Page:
There’s a lack of documentation on how to reproduce the results of official benchmark from the docs and I see that many developers are getting only a fraction of that performance. I think it is a good idea to make a reproducible reference cluster deployment that produces good benchmark results, it can be a good starting point for your custom cluster and is a great tool to understand how to tune fdb performance.
These terraform and packer scripts deploy a high performance fdb cluster with benchmarking and monitoring tools. By default the cluster consists of 8x
m5d.2xlarge (8 cores, NVMe SSD) fdb instances with
double ssd engine, plus 4x tester instances of the same size. Scripts work by creating a base AMI and then deploying a cluster of them with custom config files. It allows to quickly deploy, banchmark, tune, and tear down a cluster so you only pay for a short uptime, the default cluster should cost around $6/hr. For detailed deployment info see readme in the repo. Scripts are based on this thread.
Performance is tested using built-in fdb testing tools, to reduce possibility of inaccurate results due to inefficiencies in the test software. To get the best performance out of your cluster it is better to treat fdb as a set of microservices that each have their own resource requirements and need a separate monitoring and scaling. Optimal role ratios and placement depend on your workload, machines, and topology so there is no golden rule, you need to actually test it and figure out bottlenecks. You can use included fdbtop tool monitor performance of each process.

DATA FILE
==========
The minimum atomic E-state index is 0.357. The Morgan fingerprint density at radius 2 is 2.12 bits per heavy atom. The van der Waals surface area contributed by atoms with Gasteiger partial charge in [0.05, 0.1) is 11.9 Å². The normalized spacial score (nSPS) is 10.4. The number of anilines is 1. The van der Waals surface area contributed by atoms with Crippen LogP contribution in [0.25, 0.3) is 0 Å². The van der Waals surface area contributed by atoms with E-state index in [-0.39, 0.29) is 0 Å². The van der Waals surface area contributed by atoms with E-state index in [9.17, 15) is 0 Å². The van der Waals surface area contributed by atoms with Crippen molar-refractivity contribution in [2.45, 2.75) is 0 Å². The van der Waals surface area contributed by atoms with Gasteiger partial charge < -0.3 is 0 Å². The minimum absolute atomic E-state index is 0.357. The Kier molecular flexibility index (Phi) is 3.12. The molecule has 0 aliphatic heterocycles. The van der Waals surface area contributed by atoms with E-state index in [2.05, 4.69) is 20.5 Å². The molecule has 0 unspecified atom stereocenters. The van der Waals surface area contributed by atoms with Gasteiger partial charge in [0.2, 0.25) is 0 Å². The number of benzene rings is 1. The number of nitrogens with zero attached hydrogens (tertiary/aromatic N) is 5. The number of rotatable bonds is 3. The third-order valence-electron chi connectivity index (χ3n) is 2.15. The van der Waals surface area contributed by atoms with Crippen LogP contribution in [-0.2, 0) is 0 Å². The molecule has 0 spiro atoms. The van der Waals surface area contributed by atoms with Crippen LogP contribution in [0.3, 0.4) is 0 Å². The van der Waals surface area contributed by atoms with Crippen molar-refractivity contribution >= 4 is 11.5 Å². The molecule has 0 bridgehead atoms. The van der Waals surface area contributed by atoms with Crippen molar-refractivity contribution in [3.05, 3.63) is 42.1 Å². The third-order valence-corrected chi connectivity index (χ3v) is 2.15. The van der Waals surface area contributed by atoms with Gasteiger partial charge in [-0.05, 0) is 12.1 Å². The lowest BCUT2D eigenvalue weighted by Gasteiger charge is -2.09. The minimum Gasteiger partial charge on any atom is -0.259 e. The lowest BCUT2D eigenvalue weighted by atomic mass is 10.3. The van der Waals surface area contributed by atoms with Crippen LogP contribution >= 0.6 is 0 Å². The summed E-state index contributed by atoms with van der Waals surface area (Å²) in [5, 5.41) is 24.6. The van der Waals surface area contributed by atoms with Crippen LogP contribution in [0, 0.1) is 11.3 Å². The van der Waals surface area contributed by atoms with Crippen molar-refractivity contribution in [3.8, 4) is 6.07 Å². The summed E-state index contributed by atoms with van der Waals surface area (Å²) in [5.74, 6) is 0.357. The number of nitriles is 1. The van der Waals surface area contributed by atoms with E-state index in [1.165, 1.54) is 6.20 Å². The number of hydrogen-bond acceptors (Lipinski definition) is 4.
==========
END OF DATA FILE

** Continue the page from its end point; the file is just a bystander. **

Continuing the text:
Here are some specific features of the cluster:
- all process roles are specified explicitly
- log and storage roles are placed on different machines so that they don’t compete for the same disk so that logs have low latency
- the write subsystem processess (master, proxies, resolvers, logs) are placed close together for faster network communication. If your cluster is limited by network bandwidth, it might be better to do the opposite and spread out proxies and logs so that you saturate more network links.
- AWS NVMe disks are fast enough (~57k write iops for m5d.2xlarge) that they require multiple storage processes to saturate them even with SSD storage engine, especially on a read heavy workload. In addition, on AWS disk performance scales with core count. If you have slower or network disks you might want to reduce the amount of storage processes per disk down to 1-2.
- master role uses a separate process to make sure it has enough resources to generate commit versions with low latency
- although overall throughput can be increased by adding storage processes to log instances (their disk is not saturated), it may degrade latency in some workloads
I’m still in the process of figuring out how to better configure the cluster so any feedback or improvements to my configs are greatly appreciated.